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EPA wants water systems that will provide water samples to evaluate a revised analytical method

EPA wants water systems that will provide water samples to evaluate a revised analytical method

 Good afternoon state drinking water administrators –

EPA’s National Homeland Security Research Center (NHSRC) and National Risk Management Research Laboratory (NRMRL) are looking for water systems willing to provide drinking water samples to support current research to improve bacterial endospore detection.   The research includes analyzing finished water samples from several utilities across the country to test the efficacy of a novel method for detecting the presence of endospores.  EPA is hoping this newer method will permit easier and more cost-effective detection, which could be useful to water utilities and other decision-makers in the event of contamination with Bacillus spp.  All supplies will be provided (three 1-liter bottles, a cooler, ice pack, and prepaid shipping label) and the identities of participating systems will be kept confidential.

If you know of water systems that may be willing to provide samples for this EPA research, please contact (or have the utility contact) Laura Boczek of NRMRL in Cincinnati.  Her contact information is included below.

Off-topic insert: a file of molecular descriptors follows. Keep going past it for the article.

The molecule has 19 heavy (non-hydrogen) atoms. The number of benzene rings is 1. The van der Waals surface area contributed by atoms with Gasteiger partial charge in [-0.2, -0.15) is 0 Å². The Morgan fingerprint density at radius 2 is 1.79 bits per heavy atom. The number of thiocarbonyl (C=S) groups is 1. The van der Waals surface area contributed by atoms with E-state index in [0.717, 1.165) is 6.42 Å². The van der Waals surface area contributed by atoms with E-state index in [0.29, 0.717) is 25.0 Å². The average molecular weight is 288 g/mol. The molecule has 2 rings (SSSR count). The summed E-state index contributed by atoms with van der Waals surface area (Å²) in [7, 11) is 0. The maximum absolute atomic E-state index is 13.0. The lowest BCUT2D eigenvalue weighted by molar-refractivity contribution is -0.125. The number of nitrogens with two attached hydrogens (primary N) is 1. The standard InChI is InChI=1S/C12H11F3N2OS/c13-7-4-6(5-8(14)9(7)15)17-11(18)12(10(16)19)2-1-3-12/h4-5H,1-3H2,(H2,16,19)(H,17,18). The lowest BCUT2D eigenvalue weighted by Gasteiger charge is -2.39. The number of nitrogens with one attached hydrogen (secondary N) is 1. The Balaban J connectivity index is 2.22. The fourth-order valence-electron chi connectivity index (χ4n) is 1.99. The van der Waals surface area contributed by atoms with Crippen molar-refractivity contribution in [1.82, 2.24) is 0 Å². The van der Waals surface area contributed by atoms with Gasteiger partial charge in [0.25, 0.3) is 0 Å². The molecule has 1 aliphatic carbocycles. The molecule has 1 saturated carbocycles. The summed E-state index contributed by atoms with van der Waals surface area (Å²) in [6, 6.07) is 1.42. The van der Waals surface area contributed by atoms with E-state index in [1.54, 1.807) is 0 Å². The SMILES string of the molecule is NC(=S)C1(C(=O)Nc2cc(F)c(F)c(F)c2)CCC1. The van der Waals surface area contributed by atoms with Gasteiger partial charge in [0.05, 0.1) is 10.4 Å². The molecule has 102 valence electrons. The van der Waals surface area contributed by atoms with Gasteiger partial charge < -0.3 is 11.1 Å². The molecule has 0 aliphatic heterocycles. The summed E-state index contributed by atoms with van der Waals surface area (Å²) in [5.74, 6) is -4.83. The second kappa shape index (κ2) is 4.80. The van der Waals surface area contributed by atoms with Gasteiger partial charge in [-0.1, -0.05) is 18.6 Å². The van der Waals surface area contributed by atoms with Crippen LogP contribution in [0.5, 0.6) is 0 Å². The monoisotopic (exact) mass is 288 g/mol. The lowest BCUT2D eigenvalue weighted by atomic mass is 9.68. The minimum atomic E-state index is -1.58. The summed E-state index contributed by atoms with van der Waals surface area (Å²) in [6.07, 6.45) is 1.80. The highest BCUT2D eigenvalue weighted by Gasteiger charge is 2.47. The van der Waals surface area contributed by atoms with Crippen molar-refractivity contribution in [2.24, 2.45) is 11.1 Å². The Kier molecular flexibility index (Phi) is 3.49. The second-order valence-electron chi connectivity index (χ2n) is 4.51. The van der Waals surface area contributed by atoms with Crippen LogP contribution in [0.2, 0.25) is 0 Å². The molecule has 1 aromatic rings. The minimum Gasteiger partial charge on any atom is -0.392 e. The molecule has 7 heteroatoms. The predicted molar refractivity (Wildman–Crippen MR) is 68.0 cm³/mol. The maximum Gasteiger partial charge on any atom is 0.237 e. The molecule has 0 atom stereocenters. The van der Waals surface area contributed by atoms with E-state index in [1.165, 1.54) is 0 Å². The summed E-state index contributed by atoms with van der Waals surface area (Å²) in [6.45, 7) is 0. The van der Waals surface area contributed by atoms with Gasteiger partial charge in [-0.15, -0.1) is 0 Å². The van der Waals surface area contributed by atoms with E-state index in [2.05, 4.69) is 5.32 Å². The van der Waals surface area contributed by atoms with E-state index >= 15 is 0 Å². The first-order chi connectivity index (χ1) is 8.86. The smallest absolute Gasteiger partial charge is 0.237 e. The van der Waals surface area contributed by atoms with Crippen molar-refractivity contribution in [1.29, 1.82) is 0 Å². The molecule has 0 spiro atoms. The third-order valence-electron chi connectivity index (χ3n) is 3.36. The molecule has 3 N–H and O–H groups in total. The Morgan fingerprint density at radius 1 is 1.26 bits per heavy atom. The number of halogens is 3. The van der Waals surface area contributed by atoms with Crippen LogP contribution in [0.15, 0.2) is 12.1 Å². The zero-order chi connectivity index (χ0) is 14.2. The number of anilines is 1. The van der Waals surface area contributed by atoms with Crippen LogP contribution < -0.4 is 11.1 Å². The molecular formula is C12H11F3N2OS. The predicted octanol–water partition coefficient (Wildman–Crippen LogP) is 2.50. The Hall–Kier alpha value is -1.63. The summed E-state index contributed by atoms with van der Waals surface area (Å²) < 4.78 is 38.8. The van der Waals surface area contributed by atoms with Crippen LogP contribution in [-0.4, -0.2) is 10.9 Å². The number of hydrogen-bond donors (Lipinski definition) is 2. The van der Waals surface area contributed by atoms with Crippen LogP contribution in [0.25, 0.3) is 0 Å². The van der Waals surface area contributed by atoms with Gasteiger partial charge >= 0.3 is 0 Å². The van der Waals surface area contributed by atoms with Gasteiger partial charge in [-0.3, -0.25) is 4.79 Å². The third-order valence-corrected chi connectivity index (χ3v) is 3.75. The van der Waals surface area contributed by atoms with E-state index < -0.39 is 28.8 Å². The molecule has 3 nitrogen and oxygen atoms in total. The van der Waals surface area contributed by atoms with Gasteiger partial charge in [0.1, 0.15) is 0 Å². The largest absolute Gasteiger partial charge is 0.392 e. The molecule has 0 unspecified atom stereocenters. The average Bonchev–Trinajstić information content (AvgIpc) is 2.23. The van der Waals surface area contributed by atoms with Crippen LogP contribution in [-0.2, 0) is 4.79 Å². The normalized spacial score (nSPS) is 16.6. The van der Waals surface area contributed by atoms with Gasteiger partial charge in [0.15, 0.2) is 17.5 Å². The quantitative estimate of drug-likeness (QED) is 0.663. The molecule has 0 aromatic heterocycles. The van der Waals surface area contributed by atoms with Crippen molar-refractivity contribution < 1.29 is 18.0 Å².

Laura Boczek
Microbiologist
boczek.laura@epa.gov
513-569-7282

This information has also been circulated by AWWA so some of your water systems may already have heard about it.  

Thanks for your help.

As background, here is some additional information on the Improved Aerobic Spore Detection Method:

Detection of indigenously occurring aerobic endospores in water is accomplished under Standard Method 9218, “Aerobic Endospores,” by exposing the sample to a heat treatment to inactivate any vegetative cells; the heat treatment does not inactivate the endospores. The sample is then plated onto a nonselective nutrient medium and incubated aerobically at 35°C. The endospores germinate and form bacterial colonies. The vast majority of these organisms will be species of Bacillus.

Heat treatment under Standard Method 9218 involves placing sample flasks into a water bath with shaker, heating at 75°C for 15 minutes, heating an additional 10 minutes at 80°C, and immediately cooling samples to room temperature in a bath containing a slurry of wet ice prior to filtering and plating.  The Des Moines Water Works (DMWW) has developed and tested a modified heat treatment method that significantly reduces the time and effort required for processing samples by eliminating the water bath and, instead, oven-heating the filters following filtration.

Under a cooperative arrangement, DMWW will continue refining and testing improvements to the method using water from DMWW Treatment Plants.  EPA will collect finished water samples from volunteer water utilities across the country that will be comparatively screened by EPA using both Method 9218 and the DMWW method to determine the number of indigenous occurring spores and the percentage of those spores that would produce false positives (assuming the samples do not contain spores) on the PLET medium.

Darrell Osterhoudt
Regulatory Affairs Manager
Association of State Drinking Water Administrators
1401 Wilson Blvd. Suite 1225
Arlington, VA 22209
(703) 812-9508
Fax (703) 812-9506
dosterhoudt@asdwa.org

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